by Pouya G. Asadi
Rock ‘n Roll Ghost’s Pouya G. Asadi: Can we talk about culture today, hyper-sexualization of culture, etc. In our mass media, in our films, in our print, in our advertising in everything we do there seems to be sexual element or connotation to it. Even the way we communicate now, there seems to be a distance, which is electronically removed, a lack of intimacy or personal connection. It comments on Brandon’s macro-portrayal of intimacy.
Michael Fassbender: Wow. [laughs] First let’s deal with what you said, sex, our relationship to it. What is it? [Shame] is trying to investigate it in the here-and-now, perhaps an element of it that might be happening. It seems to be an area that we haven’t cracked yet, in terms of you know, nothing has really changed. People have been trying to figure this out for hundreds of years. The thing at the moment is you realize it’s a strong impulse, why do we have sex? Well primarily to survive, so we don’t become extinct. And then you have people that realize “well, because it’s such a strong instinct, money can be made from it.” That’s why I think from a soda pop to a cereal, there are sexual innuendos in there to sell the product. In terms of information, it’s not a film about sexual addiction, it’s really about how we are trying to navigate through the world with all this new found information being streamed at us all the time, how do you process that, how do you deal with it? Perhaps that confusion or anxiety manifests itself in forms of addiction. Ways of trying to numb our escape, we have to deal with a lot. You know in these big cities, so many people living on top of each other, how do we behave with each other? Society tells us there’s a certain etiquette in how we should behave, and then what happens when you peel away that layer on the top? How does it actually work. OK the theory is great, but how does it work in practice?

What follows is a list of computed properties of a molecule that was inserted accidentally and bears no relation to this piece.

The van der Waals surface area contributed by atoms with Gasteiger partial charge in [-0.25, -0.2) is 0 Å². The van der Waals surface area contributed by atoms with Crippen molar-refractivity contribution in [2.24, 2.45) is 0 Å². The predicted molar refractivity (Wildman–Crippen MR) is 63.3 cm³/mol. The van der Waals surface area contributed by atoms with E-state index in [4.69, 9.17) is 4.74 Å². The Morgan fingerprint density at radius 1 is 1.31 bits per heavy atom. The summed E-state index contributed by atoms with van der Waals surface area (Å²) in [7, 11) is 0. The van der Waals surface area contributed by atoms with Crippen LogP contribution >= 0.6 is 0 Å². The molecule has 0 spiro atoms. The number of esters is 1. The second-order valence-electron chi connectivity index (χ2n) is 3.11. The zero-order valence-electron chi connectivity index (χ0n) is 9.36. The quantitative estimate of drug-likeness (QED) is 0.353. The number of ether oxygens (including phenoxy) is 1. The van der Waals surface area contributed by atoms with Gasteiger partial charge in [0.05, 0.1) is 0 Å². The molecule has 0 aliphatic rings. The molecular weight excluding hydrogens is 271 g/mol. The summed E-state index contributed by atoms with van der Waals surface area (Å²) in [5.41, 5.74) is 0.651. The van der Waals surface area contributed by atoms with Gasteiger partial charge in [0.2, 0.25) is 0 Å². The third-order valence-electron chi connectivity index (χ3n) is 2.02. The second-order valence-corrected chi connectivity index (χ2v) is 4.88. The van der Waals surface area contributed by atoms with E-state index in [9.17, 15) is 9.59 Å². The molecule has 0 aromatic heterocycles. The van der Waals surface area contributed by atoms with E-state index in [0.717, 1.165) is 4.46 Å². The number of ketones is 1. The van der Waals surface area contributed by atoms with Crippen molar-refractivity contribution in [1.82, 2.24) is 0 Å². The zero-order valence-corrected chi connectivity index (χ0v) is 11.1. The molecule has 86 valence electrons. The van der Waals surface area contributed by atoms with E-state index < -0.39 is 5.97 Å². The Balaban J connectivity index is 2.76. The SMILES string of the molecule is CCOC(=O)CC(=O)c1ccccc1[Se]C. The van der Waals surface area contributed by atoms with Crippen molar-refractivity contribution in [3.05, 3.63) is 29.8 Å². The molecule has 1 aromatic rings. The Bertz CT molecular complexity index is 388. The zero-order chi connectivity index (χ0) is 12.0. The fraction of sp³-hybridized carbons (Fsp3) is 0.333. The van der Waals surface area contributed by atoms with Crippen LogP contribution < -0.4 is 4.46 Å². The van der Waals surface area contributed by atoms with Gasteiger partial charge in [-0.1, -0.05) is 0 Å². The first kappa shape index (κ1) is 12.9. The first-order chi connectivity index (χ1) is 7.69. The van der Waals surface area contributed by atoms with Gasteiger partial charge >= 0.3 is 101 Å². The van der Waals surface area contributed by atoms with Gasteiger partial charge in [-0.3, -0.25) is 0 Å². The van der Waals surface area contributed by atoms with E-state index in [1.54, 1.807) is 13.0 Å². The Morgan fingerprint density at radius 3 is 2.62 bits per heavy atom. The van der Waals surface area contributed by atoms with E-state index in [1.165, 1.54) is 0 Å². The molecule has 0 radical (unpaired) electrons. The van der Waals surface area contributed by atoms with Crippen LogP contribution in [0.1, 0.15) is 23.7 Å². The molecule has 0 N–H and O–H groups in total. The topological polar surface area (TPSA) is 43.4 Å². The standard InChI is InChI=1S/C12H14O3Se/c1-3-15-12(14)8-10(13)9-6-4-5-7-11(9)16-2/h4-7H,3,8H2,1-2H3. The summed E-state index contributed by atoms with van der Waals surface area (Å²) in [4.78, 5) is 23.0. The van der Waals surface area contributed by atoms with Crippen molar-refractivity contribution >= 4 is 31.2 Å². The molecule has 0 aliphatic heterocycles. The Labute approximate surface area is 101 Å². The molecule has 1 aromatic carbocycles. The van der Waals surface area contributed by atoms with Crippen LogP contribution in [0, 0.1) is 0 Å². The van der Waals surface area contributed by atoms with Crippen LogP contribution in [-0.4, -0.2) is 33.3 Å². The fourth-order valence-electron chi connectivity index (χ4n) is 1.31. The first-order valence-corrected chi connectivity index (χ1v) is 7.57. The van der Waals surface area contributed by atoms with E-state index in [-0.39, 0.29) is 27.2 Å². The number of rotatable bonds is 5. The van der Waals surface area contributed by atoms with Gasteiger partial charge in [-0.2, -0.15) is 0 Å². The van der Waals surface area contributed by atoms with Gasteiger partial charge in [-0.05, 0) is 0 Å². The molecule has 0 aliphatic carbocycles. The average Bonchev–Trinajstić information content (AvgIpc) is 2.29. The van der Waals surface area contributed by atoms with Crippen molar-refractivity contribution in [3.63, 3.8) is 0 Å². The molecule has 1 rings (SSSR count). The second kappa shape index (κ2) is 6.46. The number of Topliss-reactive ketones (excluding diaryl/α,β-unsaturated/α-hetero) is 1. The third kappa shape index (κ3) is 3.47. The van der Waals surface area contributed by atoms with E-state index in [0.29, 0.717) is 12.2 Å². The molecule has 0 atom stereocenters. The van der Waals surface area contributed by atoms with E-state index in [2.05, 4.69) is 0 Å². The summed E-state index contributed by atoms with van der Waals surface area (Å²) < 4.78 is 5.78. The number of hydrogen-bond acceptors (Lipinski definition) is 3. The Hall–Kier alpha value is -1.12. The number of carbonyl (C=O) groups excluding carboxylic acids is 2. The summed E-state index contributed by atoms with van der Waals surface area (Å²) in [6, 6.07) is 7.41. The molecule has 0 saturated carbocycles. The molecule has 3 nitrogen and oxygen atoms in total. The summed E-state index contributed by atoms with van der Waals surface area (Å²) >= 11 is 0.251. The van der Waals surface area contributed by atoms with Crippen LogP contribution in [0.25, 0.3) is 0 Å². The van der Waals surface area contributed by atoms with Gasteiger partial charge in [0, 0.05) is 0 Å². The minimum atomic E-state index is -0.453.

What about Brandon and his issues of being intimate, and how his feelings of cold are acceptable to him? I find that more and more in the world, I find myself with others not knowing what “intimate” means anymore.
Michael Fassbender: I don’t know either, I think the thing with Brandon is, yes there’s emptiness in him. But then he’s brimming over the top with emotion and sensitivity, it’s all there, but he’s keeping it under lock-and-key and guarding it; because he’s afraid of these results of what will happen if he emotionally exposes himself. He puts himself in that scenario, we see it very clearly with the relationship with Marianne, he wants it. He wants a relationship that is nourishing to him, of course he does. You know we all want the same things we want to be sort of accepted, loved, relevant. So you see it very brilliantly by Steve (McQueen) and Abi (Morgan); you get revelations of the characters through each other. Sissy and Brandon are great revelations of each other, [Sissy]’s exploding with emotion, anybody she comes into contact with she throws love at them and she tries to extract it from them. She emotionally unloads on everybody she comes into contact from what [the audience] can tell, who’s the past boyfriend, where does he come from?
The amazing thing to me about the film, particularly as you edge up to the end of the film and this idea of Shame, you manage to keep Brandon’s character so humanized; you know we live in a society that breeds sexual dysfunction, does not particularly nurture people sexually necessarily, in the larger sense, and then when people fall, when people are discovered to be dysfunctional in their particular ways those characters are demonized. In Shame, it’s a film that doesn’t demonize people in it, yet it doesn’t excuse them entirely…